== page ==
Once the baby Prince arrived, the next big piece of news was the announcement of his suitably royal name: George Alexander Louis. In addition to noting that George honours the regnal name of Queen Elizabeth II’s father, King George VI and Louis honours the Duke of Edinburgh’s uncle, Lord Mountbatten, I wrote that the choice of Alexander may represent a nod to the monarchy’s Scottish heritage at a time when Scotland is considering devolution.

The earliest surviving portrait of Richard III

The earliest surviving portrait of Richard III

August: In August, 2013, the controversy regarding the final resting place of Richard III’s remains intensified. A high court judge granted permission for descendants of the King’s relatives to challenge the plan to bury the King in Leicester Cathedral. The legal claimants, members of an organization called the Plantagenet Alliance, argue that Richard III would have wanted to be buried at York Minister. The legal challenge has not yet been resolved. In one of my columns, I placed Richard III’s “Bones of Contention” within the wider context of controversial royal excavations including Czar Nicholas II of Russia and his family in the 1990s.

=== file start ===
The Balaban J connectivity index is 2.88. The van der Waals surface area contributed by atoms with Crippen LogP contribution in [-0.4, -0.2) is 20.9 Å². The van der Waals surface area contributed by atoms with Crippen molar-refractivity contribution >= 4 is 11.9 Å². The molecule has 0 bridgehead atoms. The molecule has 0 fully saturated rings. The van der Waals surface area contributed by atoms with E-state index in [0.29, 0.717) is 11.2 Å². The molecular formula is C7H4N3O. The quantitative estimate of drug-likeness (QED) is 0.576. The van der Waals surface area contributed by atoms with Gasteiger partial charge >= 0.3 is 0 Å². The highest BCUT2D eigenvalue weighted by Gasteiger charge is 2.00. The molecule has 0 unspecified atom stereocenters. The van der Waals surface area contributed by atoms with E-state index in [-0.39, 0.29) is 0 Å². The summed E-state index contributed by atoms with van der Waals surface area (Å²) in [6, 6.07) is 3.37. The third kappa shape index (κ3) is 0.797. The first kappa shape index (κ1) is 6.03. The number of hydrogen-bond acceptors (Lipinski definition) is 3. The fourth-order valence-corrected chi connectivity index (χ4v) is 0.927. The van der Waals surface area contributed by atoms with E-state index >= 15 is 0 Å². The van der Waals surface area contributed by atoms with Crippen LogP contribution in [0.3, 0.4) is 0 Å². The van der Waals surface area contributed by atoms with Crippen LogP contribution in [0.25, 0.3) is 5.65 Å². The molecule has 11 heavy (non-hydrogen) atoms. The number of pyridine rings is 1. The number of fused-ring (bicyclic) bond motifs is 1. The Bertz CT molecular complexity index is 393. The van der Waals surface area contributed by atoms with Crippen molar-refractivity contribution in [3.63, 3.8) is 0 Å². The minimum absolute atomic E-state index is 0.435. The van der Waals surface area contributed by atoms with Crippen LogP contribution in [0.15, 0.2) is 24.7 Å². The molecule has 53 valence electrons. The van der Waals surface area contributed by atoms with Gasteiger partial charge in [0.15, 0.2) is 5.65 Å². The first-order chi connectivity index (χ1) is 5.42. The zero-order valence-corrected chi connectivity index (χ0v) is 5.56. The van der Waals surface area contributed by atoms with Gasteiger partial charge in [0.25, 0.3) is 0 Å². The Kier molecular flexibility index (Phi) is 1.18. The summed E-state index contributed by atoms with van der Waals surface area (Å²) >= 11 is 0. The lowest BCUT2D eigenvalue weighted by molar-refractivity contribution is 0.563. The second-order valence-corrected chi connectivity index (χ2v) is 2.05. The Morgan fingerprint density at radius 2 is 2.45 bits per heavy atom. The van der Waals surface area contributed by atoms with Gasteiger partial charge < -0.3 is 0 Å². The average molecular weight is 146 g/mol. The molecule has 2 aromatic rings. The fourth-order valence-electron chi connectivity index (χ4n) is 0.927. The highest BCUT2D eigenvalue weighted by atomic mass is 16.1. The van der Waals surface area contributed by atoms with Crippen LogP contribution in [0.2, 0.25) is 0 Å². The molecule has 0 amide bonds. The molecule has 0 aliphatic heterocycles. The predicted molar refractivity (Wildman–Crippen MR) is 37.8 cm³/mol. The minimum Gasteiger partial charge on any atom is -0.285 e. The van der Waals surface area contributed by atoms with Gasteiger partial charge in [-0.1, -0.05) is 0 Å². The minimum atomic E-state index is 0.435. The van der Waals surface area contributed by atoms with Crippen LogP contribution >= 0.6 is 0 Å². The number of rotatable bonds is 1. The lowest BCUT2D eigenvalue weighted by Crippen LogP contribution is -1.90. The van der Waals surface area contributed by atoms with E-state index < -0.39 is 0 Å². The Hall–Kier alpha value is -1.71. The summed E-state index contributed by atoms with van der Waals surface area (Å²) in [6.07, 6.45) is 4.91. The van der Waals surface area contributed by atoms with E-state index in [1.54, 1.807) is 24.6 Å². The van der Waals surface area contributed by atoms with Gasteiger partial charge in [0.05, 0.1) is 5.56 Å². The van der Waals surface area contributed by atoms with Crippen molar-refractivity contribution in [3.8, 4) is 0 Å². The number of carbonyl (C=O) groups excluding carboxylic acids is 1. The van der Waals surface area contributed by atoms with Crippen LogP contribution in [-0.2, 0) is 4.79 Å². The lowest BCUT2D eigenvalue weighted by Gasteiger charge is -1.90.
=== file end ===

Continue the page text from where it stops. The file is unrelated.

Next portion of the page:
September: In September, Prince William announced that he was leaving his job as a Search and Rescue Pilot, assuming full time royal duties following a period of transition. William also made clear that he intended to devote more time to his philanthropic initiatives, particularly wildlife conservation. While other royal commentators focused on the job that William was leaving behind, I wrote about the potential for him to make a difference through his environmental initiatives. Other members of Europe’s royal houses have discovered that the environment is a ideal cause for a multi-generational institution like the monarchy and William is building on the conservation efforts of his father and grandfather.

St. James's Palace in London

St. James’s Palace in London

October: On October 23, Prince George Alexander Louis was christened at St. James’s Palace in London. The christening attracted public interest because it would be the royal baby’s first public appearance since leaving hospital as a newborn. The choice of godparents reflected William and Catherine’s desire to honour their close friends rather than foreign royalty or friends of the sovereign. The christening ceremony was followed by the Queen and three generations of heirs posing for a historic photograph. At the time of Prince George’s christening, the baby’s great-aunt, Princess Anne was in Canada in her capacity as Colonel-in-Chief of The Grey & Simcoe Foresters, the Royal Canadian Medical Service (RCMS), and the Communications and Electronics Branch.